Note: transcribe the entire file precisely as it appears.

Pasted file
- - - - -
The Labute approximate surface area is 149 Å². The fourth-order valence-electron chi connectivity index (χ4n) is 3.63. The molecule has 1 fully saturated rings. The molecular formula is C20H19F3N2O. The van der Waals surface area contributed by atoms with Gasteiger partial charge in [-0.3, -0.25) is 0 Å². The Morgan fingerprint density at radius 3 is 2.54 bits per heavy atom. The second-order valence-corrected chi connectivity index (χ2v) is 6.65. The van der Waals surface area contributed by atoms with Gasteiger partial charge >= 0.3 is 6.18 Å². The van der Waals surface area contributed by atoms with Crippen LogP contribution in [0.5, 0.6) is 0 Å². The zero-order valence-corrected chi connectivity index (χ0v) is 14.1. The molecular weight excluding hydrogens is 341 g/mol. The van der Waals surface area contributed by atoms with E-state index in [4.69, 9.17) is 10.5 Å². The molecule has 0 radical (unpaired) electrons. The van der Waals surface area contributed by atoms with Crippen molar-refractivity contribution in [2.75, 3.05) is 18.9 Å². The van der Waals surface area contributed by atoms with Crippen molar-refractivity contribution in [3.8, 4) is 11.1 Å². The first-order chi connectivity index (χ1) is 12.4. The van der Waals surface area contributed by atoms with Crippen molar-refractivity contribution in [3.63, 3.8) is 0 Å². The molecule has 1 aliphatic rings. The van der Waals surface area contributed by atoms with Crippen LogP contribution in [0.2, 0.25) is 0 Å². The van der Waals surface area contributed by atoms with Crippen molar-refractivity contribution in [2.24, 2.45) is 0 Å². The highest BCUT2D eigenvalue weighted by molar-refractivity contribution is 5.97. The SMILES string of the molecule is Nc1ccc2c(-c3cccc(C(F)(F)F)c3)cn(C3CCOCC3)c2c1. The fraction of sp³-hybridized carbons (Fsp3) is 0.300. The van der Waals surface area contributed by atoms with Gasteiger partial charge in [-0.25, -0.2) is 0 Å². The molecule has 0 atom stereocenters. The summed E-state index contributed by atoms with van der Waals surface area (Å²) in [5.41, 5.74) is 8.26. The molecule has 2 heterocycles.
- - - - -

The Labute approximate surface area is 149 Å². The fourth-order valence-electron chi connectivity index (χ4n) is 3.63. The molecule has 1 fully saturated rings. The molecular formula is C20H19F3N2O. The van der Waals surface area contributed by atoms with Gasteiger partial charge in [-0.3, -0.25) is 0 Å². The Morgan fingerprint density at radius 3 is 2.54 bits per heavy atom. The second-order valence-corrected chi connectivity index (χ2v) is 6.65. The van der Waals surface area contributed by atoms with Gasteiger partial charge >= 0.3 is 6.18 Å². The van der Waals surface area contributed by atoms with Crippen LogP contribution in [0.5, 0.6) is 0 Å². The zero-order valence-corrected chi connectivity index (χ0v) is 14.1. The molecular weight excluding hydrogens is 341 g/mol. The van der Waals surface area contributed by atoms with E-state index in [4.69, 9.17) is 10.5 Å². The molecule has 0 radical (unpaired) electrons. The van der Waals surface area contributed by atoms with Crippen molar-refractivity contribution in [2.75, 3.05) is 18.9 Å². The van der Waals surface area contributed by atoms with Crippen molar-refractivity contribution in [3.8, 4) is 11.1 Å². The first-order chi connectivity index (χ1) is 12.4. The van der Waals surface area contributed by atoms with Crippen molar-refractivity contribution in [3.63, 3.8) is 0 Å². The molecule has 1 aliphatic rings. The van der Waals surface area contributed by atoms with Crippen LogP contribution in [0.2, 0.25) is 0 Å². The van der Waals surface area contributed by atoms with Crippen molar-refractivity contribution in [2.24, 2.45) is 0 Å². The highest BCUT2D eigenvalue weighted by molar-refractivity contribution is 5.97. The SMILES string of the molecule is Nc1ccc2c(-c3cccc(C(F)(F)F)c3)cn(C3CCOCC3)c2c1. The fraction of sp³-hybridized carbons (Fsp3) is 0.300. The van der Waals surface area contributed by atoms with Gasteiger partial charge in [-0.25, -0.2) is 0 Å². The molecule has 0 atom stereocenters. The summed E-state index contributed by atoms with van der Waals surface area (Å²) in [5.41, 5.74) is 8.26. The molecule has 2 heterocycles.